The Green Apple
Patches, colored with eco-friendly paint, will become part of a massive mural with an environmental message. (Photos by Kathleen Bulson)
Using square patches of canvas and eco-friendly milk paint, New Yorkers in Central Park Sunday painted their own small visions for a greener world.
Organizers hoped to take the patches and create the longest and largest "eco-mural" in the world.
Adam Jordan, 27, of Nyack, who founded the group behind the project, PeaceXpiece, said the artwork is symbolic of the little things people need to do every day to help the environment.
Every little piece makes a difference, he said. The group, working with Rely Records and modern artist Paul Kostabi, hopes the mural will end up In a New York City museum this summer.
The mural was part of the Green Apple Festival, billed as Americas largest Earth Day celebration. Events were held in eight U.S. cities. In the Rumsey Playfield in Central Park, there were live bands, organic-food vendors, environmental speakers and exhibits. Some participants took what they called an Earth Day ride -- they used their bikes to get to the park -- to promote alternative transportation.Ruth Klein, 63, of Rego Park, Queens, sold environmental buttons she designed outside the festival. The artist likened her buttons emblazoned with pictures of the Earth, peace signs, animals and the sunto human bumper stickers. A sign above them promotes her philosophy: Ignore the planet and itll go away.
The festivities, however, are not going away. Tuesday, April 22, is Earth Day, and more events are planned throughout the city. They include:
* Earth Day New York (EDNY), a nonprofit organization promoting year-round environmental awareness, is holding its seventh annual Earth Week celebration at Grand Central Terminal. Giant Earth Images, projections of earth-themed artwork from artists, including Andy Warhol, are on display on the two pillars of the main concourse.
* EarthNight, also sponsored by EDNY and Green Drinks, a social-networking group for environmental enthusiasts, is hosting an eco-fashion show and party. The Park, a restaurant/lounge at 118 10th Ave. at West 18th Street, will host the event from 6 p.m. to midnight Tuesday. The entrance fee is $10.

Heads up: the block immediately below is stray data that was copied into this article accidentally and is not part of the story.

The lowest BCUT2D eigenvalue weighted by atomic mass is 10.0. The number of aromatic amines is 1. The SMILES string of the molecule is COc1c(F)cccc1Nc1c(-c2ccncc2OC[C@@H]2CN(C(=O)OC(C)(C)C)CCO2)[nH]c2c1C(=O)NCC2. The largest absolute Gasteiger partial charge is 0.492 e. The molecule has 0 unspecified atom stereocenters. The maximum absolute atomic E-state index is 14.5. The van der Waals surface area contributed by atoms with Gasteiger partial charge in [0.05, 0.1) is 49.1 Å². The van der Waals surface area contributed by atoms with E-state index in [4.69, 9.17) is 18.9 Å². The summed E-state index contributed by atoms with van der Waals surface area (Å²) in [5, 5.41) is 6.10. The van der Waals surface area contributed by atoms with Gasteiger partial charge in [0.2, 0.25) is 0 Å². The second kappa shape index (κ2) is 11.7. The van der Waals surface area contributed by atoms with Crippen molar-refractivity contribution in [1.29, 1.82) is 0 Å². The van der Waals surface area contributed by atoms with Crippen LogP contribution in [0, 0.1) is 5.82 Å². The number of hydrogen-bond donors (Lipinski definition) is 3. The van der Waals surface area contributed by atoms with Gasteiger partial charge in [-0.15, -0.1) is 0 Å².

* Brooklyns Prospect Park is hosting Earth Week at the Audubon Center. Tuesdays advocacy theme has an Earth Day Pledge from 1 to 4 p.m., where attendees learn about the three Rs (reduce, reuse and recycle) before making a pledge to help the environment. From 2 to 4 p.m., advocacy buttons can be created.
* Team Erase Paste, who work for Benefit Cosmetics, will volunteer their time Tuesday to clean up parks across the nation. In New York, the volunteers will paint over graffiti at Skateboard Park, under the Manhattan side of the Brooklyn Bridge.
* Replay, a clothing store in at 109 Prince St. in SoHo, will host a free Earth Day concert with musician Ben Jelen, whose work is featured on the popular TV shows "One Tree Hill" and "Smallville." Replay will donate 10 percent of store proceeds from this week's sales will benefit the Ben Jelen Foundation, designed to improve environmental awareness globally.
* Muse on Earth will take a spiritual look at Earth Day with mediation and art projects, such as creating birdhouses and creating a group painting. The event runs from 6 to 9 pm Tuesday at Manhattans Creative Pier (833 Broadway at 13th Street, third floor), an art gallery promoting inspiration and tranquility through the self.
* Students at Columbia University have organized a free exchange of old incandescent light bulbs for new energy-efficient ones. Thousands of the old bulbs will be placed in bins outside Low Library Tuesday at 12:30 p.m.
-- Kathleen Bulson